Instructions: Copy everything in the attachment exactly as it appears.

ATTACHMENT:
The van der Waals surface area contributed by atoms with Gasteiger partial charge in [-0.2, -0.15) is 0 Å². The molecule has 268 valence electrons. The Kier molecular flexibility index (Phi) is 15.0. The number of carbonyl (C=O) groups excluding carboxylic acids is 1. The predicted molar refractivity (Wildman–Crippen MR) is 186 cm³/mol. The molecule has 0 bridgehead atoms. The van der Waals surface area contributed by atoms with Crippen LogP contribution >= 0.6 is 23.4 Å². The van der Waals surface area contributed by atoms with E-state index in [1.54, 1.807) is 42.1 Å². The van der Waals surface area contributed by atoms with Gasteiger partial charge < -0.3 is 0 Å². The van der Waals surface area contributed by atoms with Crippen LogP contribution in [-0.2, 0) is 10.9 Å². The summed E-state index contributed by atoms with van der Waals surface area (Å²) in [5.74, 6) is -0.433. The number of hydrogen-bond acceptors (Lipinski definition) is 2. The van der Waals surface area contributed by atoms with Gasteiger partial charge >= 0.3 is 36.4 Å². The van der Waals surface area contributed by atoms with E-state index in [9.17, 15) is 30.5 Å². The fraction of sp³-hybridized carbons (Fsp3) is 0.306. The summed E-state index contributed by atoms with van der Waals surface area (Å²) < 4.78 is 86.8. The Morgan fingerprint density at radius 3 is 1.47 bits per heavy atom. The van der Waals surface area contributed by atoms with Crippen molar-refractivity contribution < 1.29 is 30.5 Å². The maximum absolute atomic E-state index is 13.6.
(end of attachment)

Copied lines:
The van der Waals surface area contributed by atoms with Gasteiger partial charge in [-0.2, -0.15) is 0 Å². The molecule has 268 valence electrons. The Kier molecular flexibility index (Phi) is 15.0. The number of carbonyl (C=O) groups excluding carboxylic acids is 1. The predicted molar refractivity (Wildman–Crippen MR) is 186 cm³/mol. The molecule has 0 bridgehead atoms. The van der Waals surface area contributed by atoms with Crippen LogP contribution >= 0.6 is 23.4 Å². The van der Waals surface area contributed by atoms with E-state index in [1.54, 1.807) is 42.1 Å². The van der Waals surface area contributed by atoms with Gasteiger partial charge < -0.3 is 0 Å². The van der Waals surface area contributed by atoms with Crippen LogP contribution in [-0.2, 0) is 10.9 Å². The summed E-state index contributed by atoms with van der Waals surface area (Å²) in [5.74, 6) is -0.433. The number of hydrogen-bond acceptors (Lipinski definition) is 2. The van der Waals surface area contributed by atoms with Gasteiger partial charge >= 0.3 is 36.4 Å². The van der Waals surface area contributed by atoms with E-state index in [9.17, 15) is 30.5 Å². The fraction of sp³-hybridized carbons (Fsp3) is 0.306. The summed E-state index contributed by atoms with van der Waals surface area (Å²) < 4.78 is 86.8. The Morgan fingerprint density at radius 3 is 1.47 bits per heavy atom. The van der Waals surface area contributed by atoms with Crippen molar-refractivity contribution < 1.29 is 30.5 Å². The maximum absolute atomic E-state index is 13.6.